January 29, 2024

How advisors can help clients prepare for their final goodbye

How advisors can help clients prepare for their final goodbye

Planning for death can be scary. When discussing this topic with our clients, it can bring up a variety of emotions. Many people are still coming to terms with the idea that they will one day pass away and no longer be with their loved ones. It is our job to help our clients process these feelings and create a plan to carry out their wishes and say their last goodbye.

How Does the Client Want to Mark Their Passing?

Clients have options regarding what will happen when they pass away. Some may prefer a traditional funeral at their place of worship, complete with music, scripture readings, and a meal afterward, focused on mourning the client’s passing. Others may prefer a celebration of life with home videos, sharing stories, and laughter, highlighting the client’s experiences and accomplishments in life. Or some may request that no service or celebration be held. By planning ahead, clients can make their wishes known and ease the stress that comes with a loved one’s passing.

It is important to note that documents outlining instructions for a funeral or celebration of life may not be legally binding in the client’s state. However, having clients put their wishes in writing enables their loved ones to use that information when making decisions regarding final arrangements.

Does the Client Want to Leave a Personalized Goodbye Message?

An estate plan can include personal touches to help clients say goodbye to their loved ones. This could be a letter or video generally addressing their family and friends or messages for each individual who has played an important role in their life.

How Will the Client Pay for Their Final Expenses?

Depending on the extent of the client’s wishes and the anticipated cost, there are many different options to allocate money to cover their expenses. The following includes a few options.

Funeral Trust

A funeral trust holds money for funeral costs until the client passes and then pays the money to the beneficiary (typically a funeral home providing services). A funeral trust allows the client to set aside funds to pay for the following funeral expenses:

● casket

● burial vault

● cemetery plot or urn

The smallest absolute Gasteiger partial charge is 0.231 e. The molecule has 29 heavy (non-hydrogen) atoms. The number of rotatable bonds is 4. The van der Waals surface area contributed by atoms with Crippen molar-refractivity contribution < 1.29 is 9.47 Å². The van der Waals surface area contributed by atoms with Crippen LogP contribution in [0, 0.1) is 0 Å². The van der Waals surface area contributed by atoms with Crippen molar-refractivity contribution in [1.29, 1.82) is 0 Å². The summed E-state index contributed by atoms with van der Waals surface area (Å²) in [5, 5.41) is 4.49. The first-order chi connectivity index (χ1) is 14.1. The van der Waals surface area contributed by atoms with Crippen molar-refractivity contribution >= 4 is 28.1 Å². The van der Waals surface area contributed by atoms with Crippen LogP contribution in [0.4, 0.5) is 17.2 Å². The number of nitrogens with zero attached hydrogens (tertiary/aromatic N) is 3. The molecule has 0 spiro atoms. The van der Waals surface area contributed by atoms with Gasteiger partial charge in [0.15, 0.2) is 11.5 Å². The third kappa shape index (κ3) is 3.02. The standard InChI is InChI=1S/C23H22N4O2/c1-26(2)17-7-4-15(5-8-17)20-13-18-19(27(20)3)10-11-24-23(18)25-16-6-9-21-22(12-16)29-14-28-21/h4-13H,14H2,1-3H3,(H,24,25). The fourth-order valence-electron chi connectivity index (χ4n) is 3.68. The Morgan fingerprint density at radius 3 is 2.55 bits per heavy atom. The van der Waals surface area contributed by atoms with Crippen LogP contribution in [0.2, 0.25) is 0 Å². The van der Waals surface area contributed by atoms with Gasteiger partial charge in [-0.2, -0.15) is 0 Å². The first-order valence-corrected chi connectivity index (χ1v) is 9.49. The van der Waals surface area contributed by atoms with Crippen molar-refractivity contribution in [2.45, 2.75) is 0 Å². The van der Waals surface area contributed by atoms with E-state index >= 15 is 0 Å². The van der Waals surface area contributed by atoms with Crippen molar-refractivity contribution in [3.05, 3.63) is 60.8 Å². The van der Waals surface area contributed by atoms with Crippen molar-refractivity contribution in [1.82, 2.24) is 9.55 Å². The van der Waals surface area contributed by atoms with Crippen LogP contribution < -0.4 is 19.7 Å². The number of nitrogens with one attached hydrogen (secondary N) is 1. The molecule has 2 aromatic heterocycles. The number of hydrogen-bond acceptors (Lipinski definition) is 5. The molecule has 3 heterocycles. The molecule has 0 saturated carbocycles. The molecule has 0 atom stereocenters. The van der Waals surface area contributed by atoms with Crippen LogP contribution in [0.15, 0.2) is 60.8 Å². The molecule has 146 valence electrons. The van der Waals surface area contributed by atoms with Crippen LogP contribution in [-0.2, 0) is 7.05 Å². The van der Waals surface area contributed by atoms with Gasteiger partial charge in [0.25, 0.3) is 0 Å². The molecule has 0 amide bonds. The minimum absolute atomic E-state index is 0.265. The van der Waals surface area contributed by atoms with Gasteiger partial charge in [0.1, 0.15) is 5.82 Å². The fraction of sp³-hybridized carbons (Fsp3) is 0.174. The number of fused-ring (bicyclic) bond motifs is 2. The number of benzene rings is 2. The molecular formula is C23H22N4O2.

● embalming or cremation

● funeral service and accompanying gathering

● obituary

● death certificate

While this tool may not be common in many jurisdictions, it may be an option for some clients.

Final Expense or Burial Insurance

Final expense and burial insurance is a special type of life insurance policy that is purchased by the client to pay for funeral costs, medical bills, and other end-of-life expenses. The policy usually has a small death benefit, such as $5,000 to $25,000, meant to cover funeral expenses rather than provide financial support for the client’s loved ones. A trusted decision-maker is named the beneficiary and uses the funds from the policy to pay for final arrangements.

Separate Savings Account

Finally, if your client has enough financial resources, they could set aside money in a savings account to cover their end-of-life expenses. They would name an individual as the payable-on-death beneficiary—someone they trust to use the funds to pay for their end-of-life expenses.

Your Role

Given your close relationship with your clients, you are uniquely positioned to bring up this difficult but important topic, help them work through their end-of-life options, and discuss how they can pay for the related expenses ahead of time. By offering this level of service to your clients, you show how much you care about all facets of their life and death. Your satisfied clients will become raving fans, recommending you to their friends and family.

Proper financial and estate planning covers many areas of a client’s life. We welcome the opportunity to work with you to ensure that our mutual clients have plans to carry out their unique wishes. Give us a call to discuss how we can work together to help our clients say goodbye to their loved ones.

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